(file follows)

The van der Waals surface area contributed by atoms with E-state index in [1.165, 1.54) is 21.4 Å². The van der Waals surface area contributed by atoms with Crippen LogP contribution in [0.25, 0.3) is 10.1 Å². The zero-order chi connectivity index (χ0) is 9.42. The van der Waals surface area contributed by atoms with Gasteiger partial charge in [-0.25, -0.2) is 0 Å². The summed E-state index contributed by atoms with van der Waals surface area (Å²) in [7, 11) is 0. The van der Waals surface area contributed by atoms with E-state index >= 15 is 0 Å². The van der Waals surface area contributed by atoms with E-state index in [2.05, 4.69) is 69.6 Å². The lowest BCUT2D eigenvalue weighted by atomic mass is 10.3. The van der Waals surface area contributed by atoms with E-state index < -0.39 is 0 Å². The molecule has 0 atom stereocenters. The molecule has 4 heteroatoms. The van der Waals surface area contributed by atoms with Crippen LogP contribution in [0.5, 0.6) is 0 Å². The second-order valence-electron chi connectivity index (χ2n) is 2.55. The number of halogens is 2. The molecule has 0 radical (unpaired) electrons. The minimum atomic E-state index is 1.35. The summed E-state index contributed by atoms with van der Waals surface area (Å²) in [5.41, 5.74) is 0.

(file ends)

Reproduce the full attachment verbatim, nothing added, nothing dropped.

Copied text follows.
The van der Waals surface area contributed by atoms with E-state index in [1.165, 1.54) is 21.4 Å². The van der Waals surface area contributed by atoms with Crippen LogP contribution in [0.25, 0.3) is 10.1 Å². The zero-order chi connectivity index (χ0) is 9.42. The van der Waals surface area contributed by atoms with Gasteiger partial charge in [-0.25, -0.2) is 0 Å². The summed E-state index contributed by atoms with van der Waals surface area (Å²) in [7, 11) is 0. The van der Waals surface area contributed by atoms with E-state index >= 15 is 0 Å². The van der Waals surface area contributed by atoms with E-state index in [2.05, 4.69) is 69.6 Å². The lowest BCUT2D eigenvalue weighted by atomic mass is 10.3. The van der Waals surface area contributed by atoms with E-state index < -0.39 is 0 Å². The molecule has 0 atom stereocenters. The molecule has 4 heteroatoms. The van der Waals surface area contributed by atoms with Crippen LogP contribution in [0.5, 0.6) is 0 Å². The second-order valence-electron chi connectivity index (χ2n) is 2.55. The number of halogens is 2. The molecule has 0 radical (unpaired) electrons. The minimum atomic E-state index is 1.35. The summed E-state index contributed by atoms with van der Waals surface area (Å²) in [5.41, 5.74) is 0.